So, not an especially funny chapter, but I do what I can. I'm hoping that Orlando Bloom is a reasonable choice for the lusted-after-man role -- feedback, ladies?

On a more philosophical note, I don't know anybody who has actually defended the objects view in print, though it's a response I occasionally get from people. So I thought it was worth responding to.

Wednesday, January 04, 2006

Vince Young!

My first foray into online sports betting is going fairly well, so far -- I lose $9 if Texas loses the Rose Bowl, but I gain $20 if they win. Texas currently leads 16-10 at the half, partly because Vince Young is playing amazingly well and the Longhorn defense is containing Reggie Bush.

Still, Intrade has an over 50% chance of USC winning... I'm thinking of raising the stakes... but spreads widen just as the 2nd half begins and my order doesn't fill...

...and Texas wins! $20.70 credited to my Intrade account. Too bad the extra bets didn't go through. The reasoning behind my wager, by the way, is explained by Yglesias here.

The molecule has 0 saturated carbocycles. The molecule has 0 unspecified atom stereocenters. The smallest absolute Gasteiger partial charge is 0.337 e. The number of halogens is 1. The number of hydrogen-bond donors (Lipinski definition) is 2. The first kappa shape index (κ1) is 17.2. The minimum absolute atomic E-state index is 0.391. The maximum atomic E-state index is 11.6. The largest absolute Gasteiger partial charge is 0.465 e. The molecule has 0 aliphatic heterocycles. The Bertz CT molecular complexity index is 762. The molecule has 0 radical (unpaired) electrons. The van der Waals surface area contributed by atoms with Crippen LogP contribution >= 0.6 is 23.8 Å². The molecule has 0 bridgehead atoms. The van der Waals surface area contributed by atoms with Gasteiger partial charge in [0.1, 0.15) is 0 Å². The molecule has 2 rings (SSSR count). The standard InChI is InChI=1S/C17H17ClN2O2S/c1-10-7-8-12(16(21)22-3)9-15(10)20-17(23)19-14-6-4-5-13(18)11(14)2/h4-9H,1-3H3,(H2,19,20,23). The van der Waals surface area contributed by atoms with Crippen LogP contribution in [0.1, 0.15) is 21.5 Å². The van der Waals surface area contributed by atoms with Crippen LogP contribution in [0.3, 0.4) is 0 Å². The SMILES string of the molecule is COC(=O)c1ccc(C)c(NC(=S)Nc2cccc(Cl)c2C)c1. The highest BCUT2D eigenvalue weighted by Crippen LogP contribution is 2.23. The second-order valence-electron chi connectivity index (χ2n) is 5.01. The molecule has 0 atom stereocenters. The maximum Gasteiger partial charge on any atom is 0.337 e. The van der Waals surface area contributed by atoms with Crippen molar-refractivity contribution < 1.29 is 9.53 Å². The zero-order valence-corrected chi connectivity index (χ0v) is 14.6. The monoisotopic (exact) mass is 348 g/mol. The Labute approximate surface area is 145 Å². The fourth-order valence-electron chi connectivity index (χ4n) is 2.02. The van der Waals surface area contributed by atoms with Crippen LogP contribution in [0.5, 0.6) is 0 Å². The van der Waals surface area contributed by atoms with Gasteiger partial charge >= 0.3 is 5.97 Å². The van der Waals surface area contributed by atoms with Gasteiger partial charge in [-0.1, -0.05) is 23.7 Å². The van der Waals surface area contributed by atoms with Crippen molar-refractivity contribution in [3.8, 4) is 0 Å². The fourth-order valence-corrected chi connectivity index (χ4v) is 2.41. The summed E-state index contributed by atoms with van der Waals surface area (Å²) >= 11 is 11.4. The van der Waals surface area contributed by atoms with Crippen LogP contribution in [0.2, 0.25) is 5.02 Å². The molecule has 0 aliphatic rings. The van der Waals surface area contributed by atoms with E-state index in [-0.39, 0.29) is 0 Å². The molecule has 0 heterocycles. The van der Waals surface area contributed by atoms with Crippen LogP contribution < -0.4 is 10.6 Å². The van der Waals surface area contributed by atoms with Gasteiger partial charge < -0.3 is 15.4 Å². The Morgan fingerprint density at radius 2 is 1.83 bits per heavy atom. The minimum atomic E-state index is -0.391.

Tuesday, January 03, 2006

Hackett minus the uniform

As I thought over the "Fighting Dems" discussion that Dadahead and I participated in, something occurred to me. Who do you get if you take Paul Hackett and subtract his military service? You get a fiery critic of the Iraq War with liberal views on social issues other than gun control, moderate fiscal views, and a whole lot of love from the netroots.

In other words, you get Howard Dean. And there's no way Howard Dean polls 48% in OH-2. See how different people look in uniform?